Recent work has shown that much of the missing heritability of complex traits can be resolved by estimates of heritability explained by all genotyped SNPs. However, it is currently unknown how much heritability is missing due to poor tagging or additional causal variants at known GWAS loci. Here, we use variance components to quantify the heritability explained by all SNPs at known GWAS loci in nine diseases from WTCCC1 and WTCCC2. After accounting for expectation, we observed all SNPs at known GWAS loci to explain more heritability than GWAS-associated SNPs on average (). For some diseases, this increase was individually significant: for Multiple Sclerosis (MS) () and for Crohn's Disease (CD) (); all analyses of autoimmune diseases excluded the well-studied MHC region. Additionally, we found that GWAS loci from other related traits also explained significant heritability. The union of all autoimmune disease loci explained more MS heritability than known MS SNPs () and more CD heritability than known CD SNPs (), with an analogous increase for all autoimmune diseases analyzed. We also observed significant increases in an analysis of Rheumatoid Arthritis (RA) samples typed on ImmunoChip, with more heritability from all SNPs at GWAS loci () and more heritability from all autoimmune disease loci () compared to known RA SNPs (including those identified in this cohort). Our methods adjust for LD between SNPs, which can bias standard estimates of heritability from SNPs even if all causal variants are typed. By comparing adjusted estimates, we hypothesize that the genome-wide distribution of causal variants is enriched for low-frequency alleles, but that causal variants at known GWAS loci are skewed towards common alleles. These findings have important ramifications for fine-mapping study design and our understanding of complex disease architecture.
Author Summary
Heritable diseases have an unknown underlying “genetic architecture” that defines the distribution of effect-sizes for disease-causing mutations. Understanding this genetic architecture is an important first step in designing disease-mapping studies, and many theories have been developed on the nature of this distribution. Here, we evaluate the hypothesis that additional heritable variation lies at previously known associated loci but is not fully explained by the single most associated marker. We develop methods based on variance-components analysis to quantify this type of “local” heritability, demonstrating that standard strategies can be falsely inflated or deflated due to correlation between neighboring markers and propose a robust adjustment. In analysis of nine common diseases we find a significant average increase of local heritability, consistent with multiple common causal variants at an average locus. Intriguingly, for autoimmune diseases we also observe significant local heritability in loci not associated with the specific disease but with other autoimmune diseases, implying a highly correlated underlying disease architecture. These findings have important implications to the design of future studies and our general understanding of common disease.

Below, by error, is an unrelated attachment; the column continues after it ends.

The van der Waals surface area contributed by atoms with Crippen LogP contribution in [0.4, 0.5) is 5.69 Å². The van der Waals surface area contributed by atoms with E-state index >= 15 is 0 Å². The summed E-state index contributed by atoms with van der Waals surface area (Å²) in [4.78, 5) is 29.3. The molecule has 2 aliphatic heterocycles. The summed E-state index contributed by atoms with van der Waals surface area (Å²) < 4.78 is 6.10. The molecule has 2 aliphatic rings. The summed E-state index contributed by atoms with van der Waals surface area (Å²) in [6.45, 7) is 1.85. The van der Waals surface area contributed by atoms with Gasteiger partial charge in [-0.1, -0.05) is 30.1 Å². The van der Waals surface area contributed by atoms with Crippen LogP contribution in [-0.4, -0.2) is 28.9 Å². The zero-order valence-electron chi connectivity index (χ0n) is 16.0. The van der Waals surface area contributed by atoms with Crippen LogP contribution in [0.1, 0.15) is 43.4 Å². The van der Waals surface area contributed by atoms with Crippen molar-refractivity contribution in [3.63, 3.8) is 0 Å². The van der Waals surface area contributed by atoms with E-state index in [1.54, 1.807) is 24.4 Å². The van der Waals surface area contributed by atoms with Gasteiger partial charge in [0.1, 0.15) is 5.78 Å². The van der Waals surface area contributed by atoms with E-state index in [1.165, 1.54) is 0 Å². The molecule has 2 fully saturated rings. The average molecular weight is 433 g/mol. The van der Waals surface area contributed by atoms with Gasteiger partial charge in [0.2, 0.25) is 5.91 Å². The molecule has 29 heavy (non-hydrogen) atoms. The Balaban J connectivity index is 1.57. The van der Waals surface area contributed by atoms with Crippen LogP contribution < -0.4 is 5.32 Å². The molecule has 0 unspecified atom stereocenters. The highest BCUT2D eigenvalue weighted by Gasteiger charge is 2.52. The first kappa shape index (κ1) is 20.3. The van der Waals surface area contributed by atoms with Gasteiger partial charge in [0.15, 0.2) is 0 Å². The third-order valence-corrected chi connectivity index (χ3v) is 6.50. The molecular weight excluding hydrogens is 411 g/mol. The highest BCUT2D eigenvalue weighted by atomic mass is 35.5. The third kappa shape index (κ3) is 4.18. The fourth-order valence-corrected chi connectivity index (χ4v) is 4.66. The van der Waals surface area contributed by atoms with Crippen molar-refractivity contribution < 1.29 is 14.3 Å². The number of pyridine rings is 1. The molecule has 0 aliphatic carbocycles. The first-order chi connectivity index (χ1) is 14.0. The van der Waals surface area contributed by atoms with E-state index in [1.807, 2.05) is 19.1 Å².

doi:10.1371/journal.pgen.1003993
PMCID: PMC3873246  PMID: 24385918
21.  Analysis of case–control association studies with known risk variants 
Bioinformatics  2012;28(13):1729-1737.
Motivation: The question of how to best use information from known associated variants when conducting disease association studies has yet to be answered. Some studies compute a marginal P-value for each Several Nucleotide Polymorphisms independently, ignoring previously discovered variants. Other studies include known variants as covariates in logistic regression, but a weakness of this standard conditioning strategy is that it does not account for disease prevalence and non-random ascertainment, which can induce a correlation structure between candidate variants and known associated variants even if the variants lie on different chromosomes. Here, we propose a new conditioning approach, which is based in part on the classical technique of liability threshold modeling. Roughly, this method estimates model parameters for each known variant while accounting for the published disease prevalence from the epidemiological literature.
Results: We show via simulation and application to empirical datasets that our approach outperforms both the no conditioning strategy and the standard conditioning strategy, with a properly controlled false-positive rate. Furthermore, in multiple data sets involving diseases of low prevalence, standard conditioning produces a severe drop in test statistics whereas our approach generally performs as well or better than no conditioning. Our approach may substantially improve disease gene discovery for diseases with many known risk variants.
Availability: LTSOFT software is available online http://www.hsph.harvard.edu/faculty/alkes-price/software/
Contact: nzaitlen@hsph.harvard.edu; aprice@hsph.harvard.edu
Supplementary information: Supplementary data are available at Bioinformatics online.
doi:10.1093/bioinformatics/bts259
PMCID: PMC3381970  PMID: 22556366
22.  Using Extended Genealogy to Estimate Components of Heritability for 23 Quantitative and Dichotomous Traits 
PLoS Genetics  2013;9(5):e1003520.